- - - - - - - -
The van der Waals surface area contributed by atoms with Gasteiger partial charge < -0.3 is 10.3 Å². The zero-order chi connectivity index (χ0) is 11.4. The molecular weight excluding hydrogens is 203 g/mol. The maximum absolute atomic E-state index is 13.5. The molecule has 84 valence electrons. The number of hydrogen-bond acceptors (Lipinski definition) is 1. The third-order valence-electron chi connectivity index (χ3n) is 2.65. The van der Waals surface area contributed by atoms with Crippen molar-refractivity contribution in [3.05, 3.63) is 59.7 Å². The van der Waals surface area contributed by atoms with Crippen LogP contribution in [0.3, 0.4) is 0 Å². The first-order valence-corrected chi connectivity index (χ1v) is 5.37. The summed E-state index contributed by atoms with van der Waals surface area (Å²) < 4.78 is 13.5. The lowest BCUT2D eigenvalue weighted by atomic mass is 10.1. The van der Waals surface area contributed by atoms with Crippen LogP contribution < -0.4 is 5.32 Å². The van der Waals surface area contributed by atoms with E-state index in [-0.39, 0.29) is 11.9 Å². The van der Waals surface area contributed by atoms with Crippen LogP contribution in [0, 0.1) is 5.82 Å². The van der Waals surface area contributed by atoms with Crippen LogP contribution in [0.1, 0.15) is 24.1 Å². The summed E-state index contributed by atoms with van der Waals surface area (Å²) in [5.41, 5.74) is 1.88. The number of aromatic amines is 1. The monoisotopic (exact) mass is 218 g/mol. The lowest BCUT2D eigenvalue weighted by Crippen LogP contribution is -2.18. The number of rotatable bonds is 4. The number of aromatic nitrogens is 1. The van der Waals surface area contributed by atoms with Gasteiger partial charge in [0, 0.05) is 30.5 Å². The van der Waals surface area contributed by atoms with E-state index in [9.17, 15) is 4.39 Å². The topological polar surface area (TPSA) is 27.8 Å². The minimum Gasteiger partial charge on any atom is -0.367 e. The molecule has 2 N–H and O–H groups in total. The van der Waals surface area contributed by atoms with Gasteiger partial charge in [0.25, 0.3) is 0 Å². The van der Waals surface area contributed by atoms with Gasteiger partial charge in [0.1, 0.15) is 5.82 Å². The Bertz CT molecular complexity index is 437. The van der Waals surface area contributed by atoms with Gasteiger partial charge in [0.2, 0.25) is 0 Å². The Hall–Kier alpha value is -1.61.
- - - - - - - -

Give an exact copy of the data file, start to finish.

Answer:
The van der Waals surface area contributed by atoms with Gasteiger partial charge < -0.3 is 10.3 Å². The zero-order chi connectivity index (χ0) is 11.4. The molecular weight excluding hydrogens is 203 g/mol. The maximum absolute atomic E-state index is 13.5. The molecule has 84 valence electrons. The number of hydrogen-bond acceptors (Lipinski definition) is 1. The third-order valence-electron chi connectivity index (χ3n) is 2.65. The van der Waals surface area contributed by atoms with Crippen molar-refractivity contribution in [3.05, 3.63) is 59.7 Å². The van der Waals surface area contributed by atoms with Crippen LogP contribution in [0.3, 0.4) is 0 Å². The first-order valence-corrected chi connectivity index (χ1v) is 5.37. The summed E-state index contributed by atoms with van der Waals surface area (Å²) < 4.78 is 13.5. The lowest BCUT2D eigenvalue weighted by atomic mass is 10.1. The van der Waals surface area contributed by atoms with Crippen LogP contribution < -0.4 is 5.32 Å². The van der Waals surface area contributed by atoms with E-state index in [-0.39, 0.29) is 11.9 Å². The van der Waals surface area contributed by atoms with Crippen LogP contribution in [0, 0.1) is 5.82 Å². The van der Waals surface area contributed by atoms with Crippen LogP contribution in [0.1, 0.15) is 24.1 Å². The summed E-state index contributed by atoms with van der Waals surface area (Å²) in [5.41, 5.74) is 1.88. The number of aromatic amines is 1. The monoisotopic (exact) mass is 218 g/mol. The lowest BCUT2D eigenvalue weighted by Crippen LogP contribution is -2.18. The number of rotatable bonds is 4. The number of aromatic nitrogens is 1. The van der Waals surface area contributed by atoms with Gasteiger partial charge in [0, 0.05) is 30.5 Å². The van der Waals surface area contributed by atoms with E-state index in [9.17, 15) is 4.39 Å². The topological polar surface area (TPSA) is 27.8 Å². The minimum Gasteiger partial charge on any atom is -0.367 e. The molecule has 2 N–H and O–H groups in total. The van der Waals surface area contributed by atoms with Gasteiger partial charge in [0.25, 0.3) is 0 Å². The van der Waals surface area contributed by atoms with Gasteiger partial charge in [0.1, 0.15) is 5.82 Å². The Bertz CT molecular complexity index is 437. The van der Waals surface area contributed by atoms with Gasteiger partial charge in [0.2, 0.25) is 0 Å². The Hall–Kier alpha value is -1.61.